Ocean Census Surprises Scientists

Effort to chart all undersea life by 2010 finds 5K new species

By Katherine Thompson,  Newser Staff

Posted Nov 10, 2008 10:32 AM CST

(Newser) – Somewhere under the Antarctic Ocean, brittle starfish completely cover a submerged mountain. In the Pacific, sharks congregate in a region with few food sources but plenty of opportunity for romance. Those facts, along with an accounting of more than 5,000 newly discovered species, are part of the results of the global effort to create a Census of Marine Life, USA Today reports.

“I would say we are in a second Golden Age of marine biology,” says a Venezuelan scientist who likens today’s discoveries to the work of Charles Darwin. The census represents an attempt to catalog all of the world's marine species by 2010—no small feat. Scientists estimate the oceans remain 95% unexplored.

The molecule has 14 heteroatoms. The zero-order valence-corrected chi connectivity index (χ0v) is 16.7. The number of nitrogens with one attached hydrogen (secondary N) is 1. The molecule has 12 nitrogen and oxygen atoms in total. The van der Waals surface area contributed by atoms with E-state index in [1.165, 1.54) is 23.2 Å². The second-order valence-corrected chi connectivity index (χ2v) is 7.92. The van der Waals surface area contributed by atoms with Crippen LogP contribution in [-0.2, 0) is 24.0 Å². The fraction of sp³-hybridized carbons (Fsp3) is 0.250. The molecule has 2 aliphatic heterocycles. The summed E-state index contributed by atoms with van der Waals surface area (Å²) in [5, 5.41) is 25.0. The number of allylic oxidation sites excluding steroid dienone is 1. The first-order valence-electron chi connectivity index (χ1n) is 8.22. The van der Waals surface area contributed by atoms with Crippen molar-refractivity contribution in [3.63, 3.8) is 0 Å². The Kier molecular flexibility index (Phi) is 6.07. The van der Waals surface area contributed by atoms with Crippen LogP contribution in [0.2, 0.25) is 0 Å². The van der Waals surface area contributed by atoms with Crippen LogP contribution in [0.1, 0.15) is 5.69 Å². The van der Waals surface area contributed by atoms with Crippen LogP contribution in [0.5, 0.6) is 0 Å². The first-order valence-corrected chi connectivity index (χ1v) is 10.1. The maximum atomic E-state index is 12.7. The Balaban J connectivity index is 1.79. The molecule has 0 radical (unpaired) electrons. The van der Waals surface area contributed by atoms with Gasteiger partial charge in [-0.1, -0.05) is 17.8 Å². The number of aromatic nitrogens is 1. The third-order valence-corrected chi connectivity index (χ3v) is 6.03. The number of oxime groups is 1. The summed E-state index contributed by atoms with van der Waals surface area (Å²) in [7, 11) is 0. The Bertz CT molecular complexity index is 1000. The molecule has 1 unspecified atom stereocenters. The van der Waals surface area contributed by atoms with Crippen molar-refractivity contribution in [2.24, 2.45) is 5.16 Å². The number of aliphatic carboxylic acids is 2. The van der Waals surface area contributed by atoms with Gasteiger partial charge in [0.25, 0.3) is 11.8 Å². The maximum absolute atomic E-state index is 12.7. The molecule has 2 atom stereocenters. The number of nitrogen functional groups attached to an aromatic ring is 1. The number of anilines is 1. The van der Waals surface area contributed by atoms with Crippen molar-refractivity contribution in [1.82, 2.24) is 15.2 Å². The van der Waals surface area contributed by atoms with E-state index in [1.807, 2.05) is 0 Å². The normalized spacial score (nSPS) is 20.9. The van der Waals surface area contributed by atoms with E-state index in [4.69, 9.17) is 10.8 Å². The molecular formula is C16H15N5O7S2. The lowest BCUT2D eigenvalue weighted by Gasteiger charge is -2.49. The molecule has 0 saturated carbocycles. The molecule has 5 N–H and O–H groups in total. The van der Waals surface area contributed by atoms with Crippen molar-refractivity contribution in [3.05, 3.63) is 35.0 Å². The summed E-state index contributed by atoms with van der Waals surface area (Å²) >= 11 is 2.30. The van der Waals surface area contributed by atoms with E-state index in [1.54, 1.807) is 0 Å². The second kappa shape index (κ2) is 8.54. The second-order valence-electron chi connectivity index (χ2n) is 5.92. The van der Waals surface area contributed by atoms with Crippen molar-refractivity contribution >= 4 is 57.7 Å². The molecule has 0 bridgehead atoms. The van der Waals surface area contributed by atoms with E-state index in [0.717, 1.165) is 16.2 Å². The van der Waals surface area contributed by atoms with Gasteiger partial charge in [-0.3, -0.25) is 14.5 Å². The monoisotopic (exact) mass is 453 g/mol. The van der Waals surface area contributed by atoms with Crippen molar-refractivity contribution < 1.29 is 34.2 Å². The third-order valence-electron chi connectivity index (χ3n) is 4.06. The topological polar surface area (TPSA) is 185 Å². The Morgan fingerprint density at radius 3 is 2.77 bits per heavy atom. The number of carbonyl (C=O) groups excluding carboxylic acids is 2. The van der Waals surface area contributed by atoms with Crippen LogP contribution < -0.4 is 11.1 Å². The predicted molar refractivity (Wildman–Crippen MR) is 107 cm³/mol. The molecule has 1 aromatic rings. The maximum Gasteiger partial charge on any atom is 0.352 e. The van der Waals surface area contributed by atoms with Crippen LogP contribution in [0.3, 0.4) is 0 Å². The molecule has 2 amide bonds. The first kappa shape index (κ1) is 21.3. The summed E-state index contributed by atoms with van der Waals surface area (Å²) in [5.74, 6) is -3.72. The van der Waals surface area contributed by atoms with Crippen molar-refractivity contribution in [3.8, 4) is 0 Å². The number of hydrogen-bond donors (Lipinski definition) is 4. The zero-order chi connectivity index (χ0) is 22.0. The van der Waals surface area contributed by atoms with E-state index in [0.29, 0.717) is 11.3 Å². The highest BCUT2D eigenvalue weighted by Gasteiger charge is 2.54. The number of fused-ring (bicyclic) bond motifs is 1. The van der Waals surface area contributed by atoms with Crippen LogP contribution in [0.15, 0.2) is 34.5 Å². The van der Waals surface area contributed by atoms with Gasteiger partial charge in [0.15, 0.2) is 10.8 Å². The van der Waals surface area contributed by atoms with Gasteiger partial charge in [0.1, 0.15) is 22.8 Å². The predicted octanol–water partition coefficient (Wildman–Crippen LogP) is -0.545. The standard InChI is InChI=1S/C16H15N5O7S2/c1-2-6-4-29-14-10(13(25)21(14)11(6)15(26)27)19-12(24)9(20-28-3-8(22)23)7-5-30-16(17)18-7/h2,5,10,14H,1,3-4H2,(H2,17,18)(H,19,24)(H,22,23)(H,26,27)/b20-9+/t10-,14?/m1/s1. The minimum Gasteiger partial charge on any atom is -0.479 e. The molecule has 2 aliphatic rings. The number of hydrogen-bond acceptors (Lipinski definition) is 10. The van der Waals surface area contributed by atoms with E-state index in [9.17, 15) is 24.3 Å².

Brightly colored coralline bryozoans and sponges, which forms the habitat for many species of marine life, are seen in Antarctic waters.   (AP Photo)
In this photo released by the Australian Antarctic Division, tunicates, an animal that looks like glass tulips, are seen in Antarctic waters in January 2008.   (AP Photo)
This photo, supplied by the Monterey Bay Aquarium, shows a young great white shark, with tag attached to its dorsal fin, swimming in Monterey Bay, Calif.   (AP Photo)
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Not to say someone won't pull up a giant squid from somewhere unexpected, but we think we are going to have a very good census. - Ronald O'Dor, the project's senior scientist

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